Is the Ms. Marvel Muslim character named Kamala Khana, as conceived by writer G. Willow Wilson, a bad idea for a politically correct Mrs. Marvel reboot?
As previously reported by The Inquisitr, the new Ms. Marvel may be Muslim, but she won’t be wearing Islam’s infamous burka.
The new Ms. Marvel series is also written by a female Muslim and edited by a female Muslim. That’s just as important as having a Muslim hero, since any portrayal of Ms. Marvel as an Americanized Muslim who has grown up in New Jersey should be more authentic.
The writer named G. Willow Wilson is a Muslim convert from a secular background who found Islam in university, so it will be interesting to see her portrayal of Kamala Khan’s character. She is known for her graphic novel Cairo, a comic series called Air, her debut novel Alif the Unseen, and more recently, her work in Uncanny X-Force.
The idea for a Muslim Ms. Marvel originated from a conversation between Marvel editor Sana Amanat and Steve Wacker, who was being told stories about Amanat growing up as an American Muslim. Apparently, they decided that comics needed more cultural diversity.
G. Willow Wilson does expect backlash for making Ms. Marvel Muslim:
“Any time you do something like this, it is a bit of a risk. You’re trying to bring the audience on board and they are used to seeing something else in the pages of a comic book.”
Ms. Amanat believes the same, but notes even fellow Muslims might not like Ms. Marvel:
“I do expect some negativity, not only from people who are anti-Muslim, but people who are Muslim and might want the character portrayed in a particular light. This is not evangelism. It was really important for me to portray Kamala as someone who is struggling with her faith.”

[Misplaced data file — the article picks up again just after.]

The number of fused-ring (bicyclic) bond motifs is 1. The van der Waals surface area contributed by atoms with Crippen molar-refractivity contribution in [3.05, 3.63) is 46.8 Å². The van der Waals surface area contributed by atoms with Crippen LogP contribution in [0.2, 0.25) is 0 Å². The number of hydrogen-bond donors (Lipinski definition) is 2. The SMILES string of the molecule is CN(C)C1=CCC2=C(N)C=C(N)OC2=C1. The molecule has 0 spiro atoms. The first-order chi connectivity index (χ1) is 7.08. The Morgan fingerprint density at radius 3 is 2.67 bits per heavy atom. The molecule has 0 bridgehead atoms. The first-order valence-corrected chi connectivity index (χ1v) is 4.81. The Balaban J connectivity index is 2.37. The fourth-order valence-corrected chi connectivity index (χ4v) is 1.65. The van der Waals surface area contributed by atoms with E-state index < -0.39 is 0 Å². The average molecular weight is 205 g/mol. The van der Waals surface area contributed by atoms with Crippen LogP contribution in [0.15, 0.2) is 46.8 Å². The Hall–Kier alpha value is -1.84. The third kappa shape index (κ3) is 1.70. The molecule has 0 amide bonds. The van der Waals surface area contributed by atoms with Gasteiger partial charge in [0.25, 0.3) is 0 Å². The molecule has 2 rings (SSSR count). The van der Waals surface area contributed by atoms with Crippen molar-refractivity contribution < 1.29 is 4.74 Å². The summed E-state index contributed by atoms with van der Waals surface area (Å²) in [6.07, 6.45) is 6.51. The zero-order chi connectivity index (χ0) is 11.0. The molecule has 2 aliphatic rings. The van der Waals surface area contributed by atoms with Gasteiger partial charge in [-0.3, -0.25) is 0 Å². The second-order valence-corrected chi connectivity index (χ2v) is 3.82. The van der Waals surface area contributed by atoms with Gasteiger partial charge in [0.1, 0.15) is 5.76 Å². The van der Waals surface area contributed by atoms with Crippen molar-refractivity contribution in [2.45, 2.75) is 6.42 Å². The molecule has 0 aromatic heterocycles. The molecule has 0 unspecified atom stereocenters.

You may be wondering if the new Ms. Marvel will be involved in any of the political issues that seem to plague the Muslim community, but so far reports seem to indicate the new superhero will be more caught up in normal teenage angst.
Despite any politics, while some Ms. Marvel fans are open to the female Muslim character, they have some second thoughts based upon certain details:
@_shireenahmed_ I'm so excited about this comic but that statement along with the description of her family frustrate me.
— Farrah Khan (@farrah_khan) November 6, 2013
I’m assuming the Tweet is referring to Ms. Amanat saying, “Her brother is extremely conservative. Her mom is paranoid that she’s going to touch a boy and get pregnant. Her father wants her to concentrate on her studies and become a doctor.”
While browsing Tweets and comment about Ms. Marvel, I’ve noticed many people claim there will be bigoted responses. So far, I really haven’t seen anything except for people claiming that making Ms. Marvel Muslim is all about political correctness. For example, one article states:
“If you wonder why comic book sales are in the dump, just look at yet another politically correct move for diversity without merits sake from Marvel comics.”
But others believe cultural diversity should be encouraged:
I don't know when the new Ms. Marvel hits shelves, but I'm going to pay to support it when it does. Diversity in comics is never a bad thing
— Siddhant Adlakha (@SidizenKane) November 6, 2013
One hilarious take on the subject of Ms. Marvel and political correctness should not be missed:
“I’m so pissed that Marvel continues to preach their politically correct agenda and force us to read about shape-shifting superheroines with extremely large fists. Listen, I have nothing against those dang shape-shifters, but I just don’t see why Marvel has to shove their PC bullcr*p down my throat and make me read about one. In fact, it’s the shape-shifters who are the racist ones. If they weren’t racist, it wouldn’t matter that all the classic heroes and heroines from the 1940’s and 1960’s are all normally shaped people.”
Do you think making Ms. Marvel Muslim is a politically correct bad idea or a win for cultural diversity?
— G. Willow Wilson (@GWillowWilson) November 5, 2013